His resurrection was possible because of His life. Although His birth, death, and His resurrection are all important; all would have been meaningless if Jesus didn’t live a sinless life. If Jesus, during His earthly life had sinned even once, He could not have been resurrected. 

Jesus chose to die because that was the only way for us to be saved. His perfect life is a free gift to all who accept to be covered by it (Isaiah 53:5). We must each accept His death and life in our stead. Even though we all have sinned, God accepts the perfect life of His Son in our place, and we are considered righteous, even though we knew no righteousness (1 Peter 2:24).

Romans 7:18 says that nothing good dwells in us. We are all sinners and guilty of death (Rom 3:23; 6:23). Jesus’ life and death could be ours if we choose to accept them. Then as we walk in the newness of life that He offers, we are empowered to live as He did. Slowly but surely, as we submit daily to the Holy Spirit, our characters are changed into His image.

Because of sin, people are separated from God (Isaiah 59:2). But Jesus' life, death, and resurrection reconciled us to God (Col 1:21-22; John 3:16; 10:10). The only way to reconcile us to God was to present Himself as a sacrifice to atone for our sin. Jesus’ death allowed us to be reconciled with God (2 Cor 5:19).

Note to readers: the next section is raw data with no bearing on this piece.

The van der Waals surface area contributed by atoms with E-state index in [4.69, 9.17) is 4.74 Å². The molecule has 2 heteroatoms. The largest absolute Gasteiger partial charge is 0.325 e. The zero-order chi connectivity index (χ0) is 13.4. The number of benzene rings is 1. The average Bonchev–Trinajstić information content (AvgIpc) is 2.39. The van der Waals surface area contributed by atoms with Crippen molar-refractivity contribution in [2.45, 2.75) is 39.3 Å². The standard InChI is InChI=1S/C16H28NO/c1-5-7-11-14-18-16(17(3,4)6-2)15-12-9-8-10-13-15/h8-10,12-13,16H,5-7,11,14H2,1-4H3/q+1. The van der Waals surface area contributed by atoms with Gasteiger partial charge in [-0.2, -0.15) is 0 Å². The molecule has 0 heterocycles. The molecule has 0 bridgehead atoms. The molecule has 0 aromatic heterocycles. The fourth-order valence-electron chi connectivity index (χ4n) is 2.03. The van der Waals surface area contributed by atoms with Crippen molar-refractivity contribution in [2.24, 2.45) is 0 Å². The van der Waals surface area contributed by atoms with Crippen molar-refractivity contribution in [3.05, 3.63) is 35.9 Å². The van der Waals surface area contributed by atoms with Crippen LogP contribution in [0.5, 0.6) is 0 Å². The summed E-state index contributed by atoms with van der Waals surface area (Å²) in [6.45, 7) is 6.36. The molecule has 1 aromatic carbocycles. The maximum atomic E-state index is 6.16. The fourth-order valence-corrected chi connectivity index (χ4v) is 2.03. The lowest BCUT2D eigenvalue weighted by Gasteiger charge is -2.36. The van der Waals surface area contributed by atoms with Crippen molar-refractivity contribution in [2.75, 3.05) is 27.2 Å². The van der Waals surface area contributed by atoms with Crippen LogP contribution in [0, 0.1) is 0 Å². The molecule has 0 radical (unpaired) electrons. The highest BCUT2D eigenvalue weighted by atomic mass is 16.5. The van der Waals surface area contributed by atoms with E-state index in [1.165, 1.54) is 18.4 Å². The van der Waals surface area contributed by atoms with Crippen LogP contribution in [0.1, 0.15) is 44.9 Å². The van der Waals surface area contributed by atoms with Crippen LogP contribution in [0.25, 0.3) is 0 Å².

Jesus' life, death, and resurrection brought assurance hat we can have victory over sin and death both in the present lives and the eternal life to come (1 John 3:3; 4:4). We no longer have to be in bondage to sin. Accepting His death and resurrection requires a change of life (Rom 6:4,6).

God desires to give us a better life, joy, peace, and freedom from sin (2 Cor 5:17). Christ did not die just to give us permission to break God’s Law. Sin is the transgression of the law, and the wages of sin is death (1 John 3:4; Rom 6:23). Christ promises to finish the work He started and bring us to a new place where there is no more sin (Philippians 1:6; Rev 21:4).

June 06 2017 0 responses Vote Up Share Report

Mini Ken Yaecker
In short: Jesus' sacrifice was for all mankind. That those exercising faith in him might live forever. We are freed from Ademic sin upon our death for the Bible says that the wages sin pays are death. Once that debt is paid, are sins are forgiven. We await the resurrection.

May 30 2017 1 response Vote Up Share Report